Tom:  I let her out of her cage.

Molly:  Why?

Tom:  ‘Cause she’s a wild bird, not a pet. She couldn’t develop properly confined to her cage. See, if you’re a bird, you have to use your wings in order to learn how to fly and not bump into things. Keeping her caged, it would be like keeping a baby confined to a bed and expecting him to learn to walk. I let her out when I knew I'd be around.

Molly:  How long did she stay out?

Tom:  At first it was for a few hours.  We didn’t go outside of the house until she could fly properly. So she just, you know, she just did short sprints and I was always there to keep the cats away. As long as she had a bowl of food, it was okay. But then we went outside, and she started going on longer and longer trips.

Molly:  But she’d come back to you?

Tom:  She came back because I had food. I’d call her.

Molly:  How?

Tom:  Squawk,  squawk,  squa -a -a -a- wk.
And she’d come and I had to have food available. She only came for the food.
And then one night it happened - what I’d been dreading all along. It got really late, almost dark, and she didn’t come to her call. And then it  got dark, and she still hadn’t arrived, so I thought maybe she had been eaten. Probably trying to be friends with cats. That’s hazardous to a young bird’s health. 
Birds don’t fly after dark. There was nothing to do except wait until the next day.

Molly:  I volunteered to go hunt her down, I mean to go look for her, but my human said to just wait until morning.

(continued - to be posted when my human finishes playing solitaire.)

Squawk: One Flew Under the Cuckoo’s Nest Part II

Molly: Molly, the canine roving reporter here. When we left off last time, Squawk, our blackbird, had stayed out all night. Tom was worried that she had been eaten. What happened after that, Tom?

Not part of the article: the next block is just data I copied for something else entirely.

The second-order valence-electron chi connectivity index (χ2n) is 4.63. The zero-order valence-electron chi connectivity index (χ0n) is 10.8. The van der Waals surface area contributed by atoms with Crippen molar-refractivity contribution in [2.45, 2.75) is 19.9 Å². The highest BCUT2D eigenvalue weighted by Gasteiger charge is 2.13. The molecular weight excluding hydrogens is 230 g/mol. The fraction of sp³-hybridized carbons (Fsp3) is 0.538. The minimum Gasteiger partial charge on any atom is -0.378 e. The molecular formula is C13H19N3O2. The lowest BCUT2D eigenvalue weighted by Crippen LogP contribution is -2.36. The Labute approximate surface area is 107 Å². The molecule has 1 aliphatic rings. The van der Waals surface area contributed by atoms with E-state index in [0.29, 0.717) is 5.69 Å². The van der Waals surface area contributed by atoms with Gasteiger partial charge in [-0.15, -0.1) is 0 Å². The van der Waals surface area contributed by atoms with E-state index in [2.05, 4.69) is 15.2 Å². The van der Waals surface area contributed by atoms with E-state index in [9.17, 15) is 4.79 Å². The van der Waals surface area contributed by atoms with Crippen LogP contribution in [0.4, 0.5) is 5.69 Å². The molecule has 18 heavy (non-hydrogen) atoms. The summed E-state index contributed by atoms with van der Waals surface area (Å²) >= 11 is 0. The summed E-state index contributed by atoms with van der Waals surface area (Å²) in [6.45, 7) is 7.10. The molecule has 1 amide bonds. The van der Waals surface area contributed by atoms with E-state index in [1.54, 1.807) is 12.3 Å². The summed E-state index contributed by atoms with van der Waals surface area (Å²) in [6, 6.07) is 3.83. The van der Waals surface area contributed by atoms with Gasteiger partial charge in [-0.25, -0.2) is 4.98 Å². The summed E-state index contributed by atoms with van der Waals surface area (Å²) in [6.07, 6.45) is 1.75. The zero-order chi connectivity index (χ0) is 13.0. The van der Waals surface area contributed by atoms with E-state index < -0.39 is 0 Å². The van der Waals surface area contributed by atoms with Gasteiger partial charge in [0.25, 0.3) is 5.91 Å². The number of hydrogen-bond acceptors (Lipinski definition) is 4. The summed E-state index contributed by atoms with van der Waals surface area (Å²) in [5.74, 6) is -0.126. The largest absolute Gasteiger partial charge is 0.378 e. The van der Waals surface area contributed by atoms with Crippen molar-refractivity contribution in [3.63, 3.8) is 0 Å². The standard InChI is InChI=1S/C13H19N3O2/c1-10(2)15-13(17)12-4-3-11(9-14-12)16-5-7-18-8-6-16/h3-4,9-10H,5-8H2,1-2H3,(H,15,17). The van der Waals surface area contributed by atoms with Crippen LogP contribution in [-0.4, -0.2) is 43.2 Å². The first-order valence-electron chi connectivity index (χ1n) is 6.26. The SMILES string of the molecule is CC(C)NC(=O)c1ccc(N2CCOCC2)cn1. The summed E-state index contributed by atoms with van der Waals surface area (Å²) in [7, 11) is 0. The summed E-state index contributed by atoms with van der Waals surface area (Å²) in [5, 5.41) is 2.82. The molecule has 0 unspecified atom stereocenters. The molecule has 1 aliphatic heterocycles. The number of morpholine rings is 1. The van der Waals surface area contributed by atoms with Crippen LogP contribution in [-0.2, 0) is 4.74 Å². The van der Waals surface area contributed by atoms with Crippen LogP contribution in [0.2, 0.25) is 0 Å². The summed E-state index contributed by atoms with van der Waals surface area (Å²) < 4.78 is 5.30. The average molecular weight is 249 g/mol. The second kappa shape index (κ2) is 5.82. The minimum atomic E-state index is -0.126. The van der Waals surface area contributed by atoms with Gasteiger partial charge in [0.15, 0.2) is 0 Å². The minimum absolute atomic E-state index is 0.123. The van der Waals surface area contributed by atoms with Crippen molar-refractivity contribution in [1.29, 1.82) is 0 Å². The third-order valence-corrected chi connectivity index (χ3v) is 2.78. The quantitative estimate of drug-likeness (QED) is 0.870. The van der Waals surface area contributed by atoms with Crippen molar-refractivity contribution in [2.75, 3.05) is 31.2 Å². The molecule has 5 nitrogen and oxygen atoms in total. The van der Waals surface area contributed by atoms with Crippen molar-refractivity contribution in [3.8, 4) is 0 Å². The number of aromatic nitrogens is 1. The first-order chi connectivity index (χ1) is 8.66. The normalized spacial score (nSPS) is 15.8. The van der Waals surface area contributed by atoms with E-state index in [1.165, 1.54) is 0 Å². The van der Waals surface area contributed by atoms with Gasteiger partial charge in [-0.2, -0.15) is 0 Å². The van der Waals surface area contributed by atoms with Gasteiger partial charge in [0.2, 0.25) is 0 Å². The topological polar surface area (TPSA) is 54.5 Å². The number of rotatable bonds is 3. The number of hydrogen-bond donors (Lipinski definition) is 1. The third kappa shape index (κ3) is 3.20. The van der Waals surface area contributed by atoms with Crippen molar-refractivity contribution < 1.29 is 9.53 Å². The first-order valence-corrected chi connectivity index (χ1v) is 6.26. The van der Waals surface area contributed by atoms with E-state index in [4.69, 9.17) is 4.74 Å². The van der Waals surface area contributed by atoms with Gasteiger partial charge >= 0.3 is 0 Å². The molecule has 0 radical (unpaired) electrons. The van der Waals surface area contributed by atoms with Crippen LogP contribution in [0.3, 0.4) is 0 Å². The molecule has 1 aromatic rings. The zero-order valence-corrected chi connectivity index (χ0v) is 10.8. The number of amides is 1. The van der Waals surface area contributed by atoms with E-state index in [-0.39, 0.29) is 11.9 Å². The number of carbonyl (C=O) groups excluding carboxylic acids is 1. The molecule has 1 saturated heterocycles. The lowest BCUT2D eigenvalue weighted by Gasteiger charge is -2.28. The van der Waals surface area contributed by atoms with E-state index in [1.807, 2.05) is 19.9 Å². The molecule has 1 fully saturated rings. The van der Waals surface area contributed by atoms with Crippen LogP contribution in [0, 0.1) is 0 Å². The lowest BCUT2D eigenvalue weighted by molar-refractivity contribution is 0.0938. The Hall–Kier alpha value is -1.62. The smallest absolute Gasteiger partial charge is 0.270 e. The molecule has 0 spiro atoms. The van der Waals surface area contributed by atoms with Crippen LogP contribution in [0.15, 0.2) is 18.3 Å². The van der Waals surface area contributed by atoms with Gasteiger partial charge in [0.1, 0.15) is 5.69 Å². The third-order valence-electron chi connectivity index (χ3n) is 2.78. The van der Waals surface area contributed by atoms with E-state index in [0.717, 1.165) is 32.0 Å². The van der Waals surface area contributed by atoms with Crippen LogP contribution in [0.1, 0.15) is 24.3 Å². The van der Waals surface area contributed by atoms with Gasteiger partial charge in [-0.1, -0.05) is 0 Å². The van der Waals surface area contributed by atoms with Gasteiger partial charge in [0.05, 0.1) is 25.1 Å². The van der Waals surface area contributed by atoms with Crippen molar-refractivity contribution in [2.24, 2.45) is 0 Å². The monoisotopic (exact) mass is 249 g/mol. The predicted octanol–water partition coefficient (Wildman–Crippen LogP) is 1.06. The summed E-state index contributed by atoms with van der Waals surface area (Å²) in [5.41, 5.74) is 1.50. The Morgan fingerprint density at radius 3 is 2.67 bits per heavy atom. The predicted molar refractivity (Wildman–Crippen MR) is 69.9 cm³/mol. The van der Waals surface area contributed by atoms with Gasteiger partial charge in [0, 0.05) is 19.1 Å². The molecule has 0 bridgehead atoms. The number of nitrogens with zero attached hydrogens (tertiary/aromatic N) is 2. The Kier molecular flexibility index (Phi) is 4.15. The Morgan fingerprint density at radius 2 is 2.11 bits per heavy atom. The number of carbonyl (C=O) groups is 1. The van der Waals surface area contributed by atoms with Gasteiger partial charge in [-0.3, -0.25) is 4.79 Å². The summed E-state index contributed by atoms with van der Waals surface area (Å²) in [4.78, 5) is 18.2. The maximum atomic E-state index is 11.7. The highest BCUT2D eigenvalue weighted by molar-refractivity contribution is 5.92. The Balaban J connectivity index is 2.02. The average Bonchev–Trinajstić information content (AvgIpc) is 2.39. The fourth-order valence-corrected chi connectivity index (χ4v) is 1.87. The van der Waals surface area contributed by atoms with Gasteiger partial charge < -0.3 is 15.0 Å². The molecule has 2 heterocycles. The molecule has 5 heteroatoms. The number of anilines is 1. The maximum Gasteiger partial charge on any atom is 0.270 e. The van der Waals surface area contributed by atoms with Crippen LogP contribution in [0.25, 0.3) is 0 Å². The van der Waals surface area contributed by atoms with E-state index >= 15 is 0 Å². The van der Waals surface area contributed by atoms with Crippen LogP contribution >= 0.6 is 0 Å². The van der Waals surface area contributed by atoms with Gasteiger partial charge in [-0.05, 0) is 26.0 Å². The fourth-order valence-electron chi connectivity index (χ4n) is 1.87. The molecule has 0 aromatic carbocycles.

Tom: At dawn the next day, the dogs and I went way down in the back acre where she found me, and she was excited to see me. Luckily I had the foresight to bring a chopped up hard-boiled egg.
Squawk: Where was the spaghetti?  That’s what I wanted to know. You just can’t get good help these days.
Molly: Oh, it looks like Squawk has just joined us. Squawk, tell us your feelings about staying out all night.
Squawk: It’s what I was meant to do - to flit from berry to berry, eating my fill of - squawk - luscious goodness.

Tom: I was beside myself with worry. You see she had gotten mixed up with this bad crowd. Blackbirds from the seedy side of town.
Squawk: And flying. OMG flying!  Just like an eagle I’m free. Squawk!!!!! To soar,  to race the wind, to tease cats, and get them all hissy, and then to fly up  into the clouds. Ha, ha - you can’t catch me you landlubbers!   
Molly: And did you miss Tom and the safe comfortable cage?
Squawk: Freedom’s just another word for life without spaghetti. Give me liberty or give me meal worms. 
Molly: What does that even mean?
Squawk: How should I know. I never took history.
Tom:  There was a male blackbird chasing her around. A cocky  Romeo with bright red epaulets. A fancy Dan with a slick squawk, and a eye for the ladies. You could just tell that he was up to no good  In fact that’s him right over there - the one on the garbage can lid, strutting around and acting like God’s gift to the world.
Squawk is too young to understand. Too innocent.
Squawk: Hey, Handsome, see anything you like? Squawk.  Come with me to the Pyracantha bush. We can make beautiful music together.